The medical association in the Indian state of Tamil Nadu reprimanded Dr. K. Murugesan in June after his arrest for unremorsefully allowing his 15-year-old son to perform a Caesarean section on one of his patients, for the sole purpose of qualifying the boy for a world record in the Guinness Book. The baby was born with a fatal congenital defect said to be unrelated to the surgery, but Tamil Nadu's health minister termed Murugesan's office a "butcher's shop."
Fine points of the law
In July, Maryland county judge Katherine Savage dismissed, permanently, a 2004 child-rape charge against a Liberian immigrant after finding that he speaks a rare tribal language for which no translators were available in time to meet the state's speedy-trial requirement. Nonetheless, according to a Washington Post report, the defendant's demand for a native speaker might have been a ruse because he speaks English well enough to have attended high school and community college here and to have argued his innocence to arresting officers. The court actually found three translators (with a fourth in waiting), but each claimed unavailability. The Post reporter, also, found other translators who could have worked the case.
People different from us
In June, addiction experts at an American Medical Association meeting discussed whether to consider "video game addiction" as a distinct mental illness (ultimately deciding to await further study), but one month later, in Reno, Nev., a couple in their early 20s were arrested and charged with abusing their two toddlers by ignoring them for long stretches of time while playing the game Dungeons & Dragons. According to prosecutors, Michael and Iana Straw had plenty of food in their house, but both babies were found severely malnourished and ill in a home marked by squalor except for the expensive computer equipment that occupied the couple nearly all their waking moments.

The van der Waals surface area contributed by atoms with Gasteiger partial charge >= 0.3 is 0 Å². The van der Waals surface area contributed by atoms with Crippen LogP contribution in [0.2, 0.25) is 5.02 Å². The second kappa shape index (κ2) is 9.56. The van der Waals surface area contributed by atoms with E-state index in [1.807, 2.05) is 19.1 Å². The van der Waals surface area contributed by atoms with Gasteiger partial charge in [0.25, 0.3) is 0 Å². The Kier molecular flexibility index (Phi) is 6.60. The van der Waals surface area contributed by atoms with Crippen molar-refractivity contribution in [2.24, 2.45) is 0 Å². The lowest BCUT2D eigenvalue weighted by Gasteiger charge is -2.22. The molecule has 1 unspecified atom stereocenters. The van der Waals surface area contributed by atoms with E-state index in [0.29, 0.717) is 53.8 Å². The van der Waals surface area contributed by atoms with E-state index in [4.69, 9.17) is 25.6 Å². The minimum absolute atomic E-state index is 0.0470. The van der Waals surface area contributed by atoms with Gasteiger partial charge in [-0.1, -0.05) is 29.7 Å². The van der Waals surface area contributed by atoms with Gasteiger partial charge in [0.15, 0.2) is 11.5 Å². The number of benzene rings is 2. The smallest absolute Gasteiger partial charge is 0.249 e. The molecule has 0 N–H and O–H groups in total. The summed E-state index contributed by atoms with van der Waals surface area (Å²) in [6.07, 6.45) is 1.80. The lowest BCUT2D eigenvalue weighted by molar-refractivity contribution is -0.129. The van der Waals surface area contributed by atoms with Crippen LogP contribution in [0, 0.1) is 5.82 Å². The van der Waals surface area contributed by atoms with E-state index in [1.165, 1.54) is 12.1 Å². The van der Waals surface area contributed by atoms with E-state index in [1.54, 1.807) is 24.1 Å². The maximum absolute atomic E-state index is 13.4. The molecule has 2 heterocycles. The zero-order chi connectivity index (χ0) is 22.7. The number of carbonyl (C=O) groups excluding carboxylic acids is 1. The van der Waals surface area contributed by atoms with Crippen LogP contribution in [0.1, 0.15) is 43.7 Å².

Prolific fetishists: Maeyasu Kawamura, 60, indicted in Osaka, Japan, in June (8,000 stolen pieces of women's clothing); Shigeo Kodama, 54, arrested in Hiroshima in February (3,977 panties, 355 bras); a 27-year-old man, accused by police in Waukesha, Wis., in May (1,500 pairs of teenage girls' shoes); Chih Hsien Wu, 43, charged in Fort Collins, Colo., in May (1,300 undergarments belonging to Colorado State University women); Garth Flaherty, 24, charged in Pullman, Wash., in March (1,500 women's undergarments, weighing 93 pounds); Kevin Parrett, 51, sentenced in Faulkton, S.D., in May (800 women's undergarments); Dan Trompke, 37, sentenced in Kearney, Neb., in August (more than 500 women's undergarments).
Some environmental groups continue to slight the environment when establishing exhibits to increase environmental awareness. The town council of Stoke-on-Trent, England, approved plans in July for a 21-foot-tall metal-sculpted tree to highlight the virtues of its public nature park, but first, 20 real trees would have to be cleared away, and then, to prevent injuries in the darkness, 38 powerful lights would illuminate the structure. And in August, organizers of an environmental awareness festival on Magic Island near Honolulu proposed that the city relocate about 15 shade trees to accommodate the brief surge of visitors expected, leaving, according to a civic group, a "hot, shadeless area" uncomfortable for future parkgoers.
If not for alcohol, could News of the Weird exist?
(1) Alexander Ocampo, 27, was arrested in Hilton Head Island, S.C., in July for DUI and for continuing to drive on even after his car had briefly spun out of control, oblivious of the fact that his passenger had been ejected through his open window. (The passenger survived, but with serious injuries.) (2) WKMG-TV reported in August the arrest of a man in Orlando "suspected" of drunken driving and who was pursued by police until he decided to get out and run for it. When police overtook him, he was still clutching a Corona beer from the 12-pack in the front seat of his car.